Electronic Engineering works with Bish School Lab
Directed by: Dr. Martin Glavin
A hands-on electronics laboratory course at NUI Galway gives leaving certificate students from St. Joseph’s College, Galway, a chance to learn practical knowledge in the field of Electronic Engineering. Students from honours physics classes construct and test an electronic circuit in the lab, giving students that would typically only have access to diagrams in a book, the ability to learn hands on about Electronic Engineering.
"We hope that the programme will help these talented young students with their understanding of the electrical and electronic aspects of their leaving certificate physics course," Dr Martin Glavin from the Electronic Engineering course at NUI Galway said. "It will also introduce them to the exciting world of high-technology by bringing them out of the classroom and into the state-of-the-art facilities at the Department of Electronic Engineering," Dr Glavin said.
Run for eight weeks total and giving two groups one hour a week in the lab for four weeks, this course is a modification of what first year Physics students in college would do. Students experiment with semi conductor theory, demonstrating all the apparatus and experiments on the course. With six students from the course taking the ISO National Physics exam, and an expected 30 to 40 percent A1's on their leaving certificate results, the students are a very talented group.
"As a consequence (of the lab) we have lots of kids who would be interested in this area as a future, where they might not have been without this experience," Brendan Doheny, one of the Physics Teachers at St. Joseph’s College, Galway said. "This is great hands on experience; they get exposure to the apparatus in the lab, exposure to postgraduate and undergraduate students, and interaction with teachers of this field."
Accounting for 30 percent of the leaving certification, this has helped the students using the lab learn life skills.
"It’s really about getting them to understand taking measurements and precautions," Dr. Glavin said. "Even like checking a fuse at home, this is giving them life skills."
According to Dr. Glavin, the students are fascinated by what they are learning during the experiments, asking questions and participating fully.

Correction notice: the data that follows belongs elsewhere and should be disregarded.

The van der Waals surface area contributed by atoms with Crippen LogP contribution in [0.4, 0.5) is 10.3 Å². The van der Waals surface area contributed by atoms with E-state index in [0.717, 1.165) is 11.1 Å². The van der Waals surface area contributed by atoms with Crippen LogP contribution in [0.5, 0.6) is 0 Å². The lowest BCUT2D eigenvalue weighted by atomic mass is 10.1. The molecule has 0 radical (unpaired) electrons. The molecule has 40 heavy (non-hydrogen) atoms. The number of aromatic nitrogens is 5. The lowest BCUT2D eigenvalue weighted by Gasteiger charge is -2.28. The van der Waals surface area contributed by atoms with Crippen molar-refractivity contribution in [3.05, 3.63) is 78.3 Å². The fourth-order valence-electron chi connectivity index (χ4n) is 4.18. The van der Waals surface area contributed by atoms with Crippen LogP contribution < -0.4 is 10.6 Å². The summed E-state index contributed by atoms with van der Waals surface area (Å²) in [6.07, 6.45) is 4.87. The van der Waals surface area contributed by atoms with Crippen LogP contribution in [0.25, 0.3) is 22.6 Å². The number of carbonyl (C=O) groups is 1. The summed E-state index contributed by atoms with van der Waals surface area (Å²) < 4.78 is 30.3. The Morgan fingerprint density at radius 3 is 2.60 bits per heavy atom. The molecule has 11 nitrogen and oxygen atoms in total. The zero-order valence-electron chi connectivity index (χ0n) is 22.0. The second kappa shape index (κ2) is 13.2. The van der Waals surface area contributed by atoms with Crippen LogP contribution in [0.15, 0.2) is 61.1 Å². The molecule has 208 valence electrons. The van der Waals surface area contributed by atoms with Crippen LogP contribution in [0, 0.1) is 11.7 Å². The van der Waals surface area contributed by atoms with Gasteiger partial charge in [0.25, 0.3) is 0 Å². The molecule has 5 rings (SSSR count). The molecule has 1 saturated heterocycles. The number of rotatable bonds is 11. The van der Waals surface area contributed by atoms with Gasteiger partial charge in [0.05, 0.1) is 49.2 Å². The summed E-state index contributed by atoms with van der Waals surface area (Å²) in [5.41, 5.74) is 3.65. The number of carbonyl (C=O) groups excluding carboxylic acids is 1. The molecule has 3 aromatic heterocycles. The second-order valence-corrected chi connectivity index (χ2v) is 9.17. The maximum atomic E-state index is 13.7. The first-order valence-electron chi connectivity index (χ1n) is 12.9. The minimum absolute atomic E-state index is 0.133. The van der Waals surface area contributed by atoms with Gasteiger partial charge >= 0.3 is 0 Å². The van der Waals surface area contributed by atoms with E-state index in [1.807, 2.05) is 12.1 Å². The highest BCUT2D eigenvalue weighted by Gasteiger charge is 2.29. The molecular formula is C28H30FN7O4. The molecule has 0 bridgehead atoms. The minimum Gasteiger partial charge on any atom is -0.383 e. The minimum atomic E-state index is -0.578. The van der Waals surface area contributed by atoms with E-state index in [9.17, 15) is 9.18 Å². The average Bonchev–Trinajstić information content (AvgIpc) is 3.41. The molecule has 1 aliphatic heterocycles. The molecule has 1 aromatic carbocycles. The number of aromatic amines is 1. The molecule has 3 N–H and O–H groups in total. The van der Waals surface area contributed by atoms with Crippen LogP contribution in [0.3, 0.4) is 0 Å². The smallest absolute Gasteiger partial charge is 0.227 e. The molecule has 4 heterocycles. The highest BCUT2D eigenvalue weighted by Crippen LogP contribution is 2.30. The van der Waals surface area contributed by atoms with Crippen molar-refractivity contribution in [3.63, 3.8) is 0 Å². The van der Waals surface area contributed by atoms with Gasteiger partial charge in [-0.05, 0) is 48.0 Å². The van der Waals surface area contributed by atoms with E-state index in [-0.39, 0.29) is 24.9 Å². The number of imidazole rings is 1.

"When you explain a concept to them, and they apply that theory to a circuit they build themselves, you can see their satisfaction with their own work," Dr. Glavin said. "They are very motivated which is refreshing."
Liam Doheny, a 6th year leaving certification student has been working at the lab for a few weeks now and is contemplating a future at NUI Galway in Electronic Engineering as a result.
"It’s really good because we don’t have this equipment at our school so it’s good to use it and see where you can go," Doheny said. "We’re applying what we’re learning instead of just looking at a book."
Doheny believes that being supervised by a postgraduate student has helped him in learning the experiments and applying theory into practice.
"The tutors have been very helpful and enthusiastic to help. You can chat to them and get along with them and they really help give insight into the Electronic Engineering Course," Doheny said.
With 40 students in the lab now and looking to top up at around 60 next year, Dr. Glavin has applied for service learning funding from CKI, a Community Knowledge Initiative at NUI Galway which gives students the opportunity to work in their community while learning practical applications of taught material. Dr. Glavin hopes to fund other schools that wouldn’t usually have the funding to get into town with this money, as well as develop Service Learning through the lab, which would give Electronic Engineering students the opportunity to gain academic credit for their time in assisting with the Bish lab.
"We hope to make it easier for schools by funding them to come in," Dr. Glavin said. "It costs €450 to get a bus of students here from Clifden, so we’d hope to give them some funding for the trip into town, bring them in and give them use of the facilities. Other schools in the city have already shown an interest in participating in the project and it is hoped that it will be extended to the wider schools community in the coming months."
CKI is delighted with the ability to support the Service Learning associated with the Bish lab, as well as